The Great West Trip 2023: Part 6

 This is a cross-post from Flyin' the Coop
Our next destination is definitely a hidden gem, so get ready for a huge photo dump. I had trouble deciding which pictures to include in this post.

CH's brother told us about this place. What he didn't tell us about was the washboard roads getting to the destination. The road was pretty desolate; we kept checking to make sure we were going the right way. There are only dirt roads with very few signs along the way.
Where is this place? The Little Grand Canyon, just north of Arches National Park in Utah. This area is part of the San Rafael Swell. I'm a little surprised this isn't considered a National Park, but it is BLM (Bureau of Land Management) Land. Which means you can camp wherever you want as long as there are no signs contradicting that. 

It seems like it took hours to get to the top. In reality, it probably only took less than 2 hours. But, when you're driving on washboard roads, listening to everything in the van rattling, it seems a lot longer. When we made it to the top, I couldn't believe what I saw. I haven't been to the Grand Canyon yet. I don't know if this would have made such a big impression on me if I had been there.
There are no words to describe this beauty so I'll just let the pictures do the talking:
We were a little disappointed that we couldn't camp right at the top. 
We were the only ones there. We didn't see anyone else until later in the day as we were driving out of the canyon. It was over 100 degrees, so that may have had something to do with it.
As you can see in the pictures/video, rain was starting to come in. There are some designated camp areas in the canyon but not knowing how long it was going to rain or how much rain there was going to be, we decided it would be smart to get out of the canyon and find another place to spend the night. The drive out of the canyon was stunning:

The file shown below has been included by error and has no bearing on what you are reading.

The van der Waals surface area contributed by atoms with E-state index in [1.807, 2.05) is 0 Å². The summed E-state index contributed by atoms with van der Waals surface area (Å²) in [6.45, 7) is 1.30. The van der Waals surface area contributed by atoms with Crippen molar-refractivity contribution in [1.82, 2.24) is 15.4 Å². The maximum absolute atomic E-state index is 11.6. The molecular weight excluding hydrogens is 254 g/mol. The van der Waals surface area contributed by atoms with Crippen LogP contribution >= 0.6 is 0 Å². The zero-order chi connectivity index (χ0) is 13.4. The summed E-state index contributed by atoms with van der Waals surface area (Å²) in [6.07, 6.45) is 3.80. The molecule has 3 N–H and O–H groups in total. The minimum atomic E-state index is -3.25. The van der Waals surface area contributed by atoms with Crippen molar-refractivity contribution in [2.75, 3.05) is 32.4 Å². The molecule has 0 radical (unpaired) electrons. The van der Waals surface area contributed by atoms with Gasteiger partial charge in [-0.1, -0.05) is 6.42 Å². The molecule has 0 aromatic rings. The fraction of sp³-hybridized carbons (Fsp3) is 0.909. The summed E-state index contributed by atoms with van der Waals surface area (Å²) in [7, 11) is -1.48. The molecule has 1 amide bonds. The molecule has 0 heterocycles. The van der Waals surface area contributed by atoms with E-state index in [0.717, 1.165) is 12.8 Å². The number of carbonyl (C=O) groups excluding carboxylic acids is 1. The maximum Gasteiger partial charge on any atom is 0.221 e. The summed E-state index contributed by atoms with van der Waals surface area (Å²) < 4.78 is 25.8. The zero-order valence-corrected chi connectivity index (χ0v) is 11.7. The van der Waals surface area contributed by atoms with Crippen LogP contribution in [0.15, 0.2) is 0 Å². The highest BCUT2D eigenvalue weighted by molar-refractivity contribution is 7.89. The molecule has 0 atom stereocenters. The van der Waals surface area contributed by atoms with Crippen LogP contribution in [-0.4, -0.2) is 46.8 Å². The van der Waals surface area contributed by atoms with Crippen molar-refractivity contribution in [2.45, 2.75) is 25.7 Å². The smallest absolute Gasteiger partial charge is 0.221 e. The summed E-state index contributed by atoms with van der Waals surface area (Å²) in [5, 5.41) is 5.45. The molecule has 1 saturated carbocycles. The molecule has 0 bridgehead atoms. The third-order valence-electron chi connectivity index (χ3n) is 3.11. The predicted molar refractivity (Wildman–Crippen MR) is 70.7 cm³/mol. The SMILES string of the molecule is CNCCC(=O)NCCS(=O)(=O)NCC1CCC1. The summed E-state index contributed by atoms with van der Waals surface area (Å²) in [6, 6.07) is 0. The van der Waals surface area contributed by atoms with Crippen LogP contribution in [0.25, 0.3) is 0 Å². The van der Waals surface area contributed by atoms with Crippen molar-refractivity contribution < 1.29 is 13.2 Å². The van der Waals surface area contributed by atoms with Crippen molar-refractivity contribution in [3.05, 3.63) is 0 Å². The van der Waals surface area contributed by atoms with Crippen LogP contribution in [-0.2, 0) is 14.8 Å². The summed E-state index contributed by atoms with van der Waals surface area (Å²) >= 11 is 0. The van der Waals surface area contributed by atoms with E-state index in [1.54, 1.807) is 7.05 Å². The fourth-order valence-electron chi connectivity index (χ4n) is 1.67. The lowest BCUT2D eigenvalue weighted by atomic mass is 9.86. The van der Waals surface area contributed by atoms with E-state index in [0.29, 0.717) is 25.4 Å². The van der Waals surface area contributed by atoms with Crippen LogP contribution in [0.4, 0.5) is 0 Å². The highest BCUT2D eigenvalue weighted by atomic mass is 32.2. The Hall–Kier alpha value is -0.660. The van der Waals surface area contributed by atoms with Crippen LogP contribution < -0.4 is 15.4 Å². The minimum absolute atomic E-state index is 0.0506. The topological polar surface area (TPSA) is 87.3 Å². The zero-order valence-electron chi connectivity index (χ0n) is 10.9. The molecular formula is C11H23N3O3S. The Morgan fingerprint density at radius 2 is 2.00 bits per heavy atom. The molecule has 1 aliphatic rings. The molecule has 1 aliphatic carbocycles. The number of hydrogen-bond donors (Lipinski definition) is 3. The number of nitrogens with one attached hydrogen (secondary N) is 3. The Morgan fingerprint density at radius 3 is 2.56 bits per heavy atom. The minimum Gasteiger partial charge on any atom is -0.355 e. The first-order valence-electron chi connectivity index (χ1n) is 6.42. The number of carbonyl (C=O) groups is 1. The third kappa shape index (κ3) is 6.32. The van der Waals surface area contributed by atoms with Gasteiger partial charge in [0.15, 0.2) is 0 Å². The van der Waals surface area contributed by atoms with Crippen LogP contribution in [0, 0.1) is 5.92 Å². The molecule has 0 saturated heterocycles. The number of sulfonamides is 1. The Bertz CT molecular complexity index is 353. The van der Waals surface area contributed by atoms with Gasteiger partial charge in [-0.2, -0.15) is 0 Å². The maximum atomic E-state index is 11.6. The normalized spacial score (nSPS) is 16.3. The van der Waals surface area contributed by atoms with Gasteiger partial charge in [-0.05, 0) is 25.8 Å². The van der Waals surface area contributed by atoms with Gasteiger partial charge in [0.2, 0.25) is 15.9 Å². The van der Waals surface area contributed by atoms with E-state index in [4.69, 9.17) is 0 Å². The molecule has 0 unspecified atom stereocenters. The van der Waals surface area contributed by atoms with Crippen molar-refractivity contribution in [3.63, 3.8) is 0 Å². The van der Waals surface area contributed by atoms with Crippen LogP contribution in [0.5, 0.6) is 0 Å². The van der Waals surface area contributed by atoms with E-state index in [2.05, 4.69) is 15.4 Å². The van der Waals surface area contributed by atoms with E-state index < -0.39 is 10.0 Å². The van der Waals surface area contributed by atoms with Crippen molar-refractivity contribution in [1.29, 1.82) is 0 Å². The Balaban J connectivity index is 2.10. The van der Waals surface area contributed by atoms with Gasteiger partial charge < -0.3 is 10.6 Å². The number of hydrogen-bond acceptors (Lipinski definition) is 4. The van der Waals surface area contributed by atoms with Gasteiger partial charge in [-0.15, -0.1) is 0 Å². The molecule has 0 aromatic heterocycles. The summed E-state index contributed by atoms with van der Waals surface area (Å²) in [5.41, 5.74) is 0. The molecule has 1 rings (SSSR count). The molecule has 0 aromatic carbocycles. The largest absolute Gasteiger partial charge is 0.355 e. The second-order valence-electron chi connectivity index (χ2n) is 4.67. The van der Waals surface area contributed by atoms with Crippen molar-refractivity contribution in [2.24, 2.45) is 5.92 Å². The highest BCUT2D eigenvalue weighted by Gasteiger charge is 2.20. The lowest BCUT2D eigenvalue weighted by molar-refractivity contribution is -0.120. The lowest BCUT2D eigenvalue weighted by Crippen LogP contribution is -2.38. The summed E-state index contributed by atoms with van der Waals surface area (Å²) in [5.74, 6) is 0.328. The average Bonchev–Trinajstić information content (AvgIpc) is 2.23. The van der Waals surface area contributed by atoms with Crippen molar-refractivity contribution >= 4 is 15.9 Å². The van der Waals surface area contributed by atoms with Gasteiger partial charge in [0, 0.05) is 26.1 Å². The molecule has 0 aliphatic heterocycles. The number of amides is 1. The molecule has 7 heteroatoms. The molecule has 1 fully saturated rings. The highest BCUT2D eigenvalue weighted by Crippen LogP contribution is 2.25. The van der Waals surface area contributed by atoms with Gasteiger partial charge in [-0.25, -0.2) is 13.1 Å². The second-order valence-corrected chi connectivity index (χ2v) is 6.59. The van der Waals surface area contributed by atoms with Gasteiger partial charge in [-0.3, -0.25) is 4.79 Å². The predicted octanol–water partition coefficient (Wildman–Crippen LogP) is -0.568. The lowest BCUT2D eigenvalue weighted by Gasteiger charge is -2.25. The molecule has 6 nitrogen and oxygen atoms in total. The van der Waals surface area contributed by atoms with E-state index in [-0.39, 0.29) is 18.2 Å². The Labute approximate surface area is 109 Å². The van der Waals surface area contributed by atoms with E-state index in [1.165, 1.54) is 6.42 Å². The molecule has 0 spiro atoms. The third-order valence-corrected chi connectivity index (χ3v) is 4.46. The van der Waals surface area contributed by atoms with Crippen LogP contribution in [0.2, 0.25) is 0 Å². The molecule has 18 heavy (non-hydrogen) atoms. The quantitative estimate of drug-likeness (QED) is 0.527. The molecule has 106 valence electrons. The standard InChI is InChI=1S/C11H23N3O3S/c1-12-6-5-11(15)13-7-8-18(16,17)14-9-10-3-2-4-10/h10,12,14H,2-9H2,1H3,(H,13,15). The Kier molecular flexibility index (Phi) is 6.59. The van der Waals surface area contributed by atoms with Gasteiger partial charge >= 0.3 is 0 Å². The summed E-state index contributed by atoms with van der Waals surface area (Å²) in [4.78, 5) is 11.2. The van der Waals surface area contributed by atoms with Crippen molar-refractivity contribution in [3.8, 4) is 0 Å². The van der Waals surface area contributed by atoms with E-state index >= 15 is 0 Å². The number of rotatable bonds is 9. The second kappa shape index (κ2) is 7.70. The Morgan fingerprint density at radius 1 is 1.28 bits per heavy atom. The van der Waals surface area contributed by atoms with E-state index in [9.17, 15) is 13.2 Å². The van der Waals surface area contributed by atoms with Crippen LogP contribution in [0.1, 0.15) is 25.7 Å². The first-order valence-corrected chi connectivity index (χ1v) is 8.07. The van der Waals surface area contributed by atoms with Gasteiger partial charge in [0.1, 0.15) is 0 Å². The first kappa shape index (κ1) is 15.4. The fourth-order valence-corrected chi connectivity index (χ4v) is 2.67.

We came across a couple of vehicles with what appeared to be college students at the pictograph panel. It was kind of a relief to finally see people. 
Human and Snake
Rain Angels? It was determined that the lines were drawn on purpose and weren't a product of dripping paint
Maeve parked in front of the pictographs
Since it was raining, I did a quick "jump out and take pictures" but didn't linger long. We didn't want to get caught at the bottom of the canyon in the rain...just in case.
The San Rafael Bridge is right beside one of the designated campgrounds. It was built by the Civilian Conversation Corps between 1935-1937. It used to be the only bridge across the Green River until the 1990's. It is now only open for pedestrian use. It is listed on the National Register of Historical Places.
A quick word about the campgrounds in the area: They are equipped with vault toilets and picnic tables, but that's it. We thought about staying at one but, since it was at the bottom of the canyon and we weren't sure about the weather (plus there was no cell service) we decided to try to find a place to boondock. There were no people at any of the campgrounds, probably because (as mentioned earlier) it was over 100 degrees with no shade. 
The rain cooled things down rather nicely. We found a spot just outside of the canyon and about a 20 minute drive to the interstate to stay for the night.
We slept incredibly well. As I said in a previous post, even though our cabin air conditioner wasn't working, we kept cool by closing all of the doors/windows except for the one over the bed and turning on the MaxxAir Fan.  We headed out the next morning before the temperatures started rising too much.
View on the way to the highway as we said started heading more south
Our next stop was Arches National Park, just under 2 hours away. More beautiful views as we drove:
Arches was, in a word: HOT. It wasn't as crowded as I expected. We had to make a reservation to enter the park and it was very easy to do. I was concerned that we weren't going to be able to get in when we got there, but we had plenty of times to choose from. No worries at all. I think there may have been 2 cars ahead of us at the gate. We were given a window of time to enter. As with the other parks we visited, there are times when a reservation is not needed...early in the morning and in the evening. We arrived around 11:00 a.m., drove around a bit before we headed out. 
The iconic arch. I was surprised it was so far away from the trail. And up a hill. So I viewed from a distance.
The green rock was from a time when this area was underwater. Volcanic ash landed and where it landed, it's lack of iron in the water turned the rock green instead of red.
Fiery Furnace
The formations were really cool to see. All you could do is stand in wonder at what nature has done to the landscape over time. 

To be perfectly honest, we kind of rushed through Arches because of the heat. July is definitely not the time to go if you want to get out and really explore. Plus, with the lack of humidity, it was rather hard to gauge our dehydration. So we stayed in the air-conditioned van and drank plenty of water. Then we decided to not go into Moab but head toward cooler weather in Colorado. 
Maeve in front of the Fiery Furnace
Until next time...

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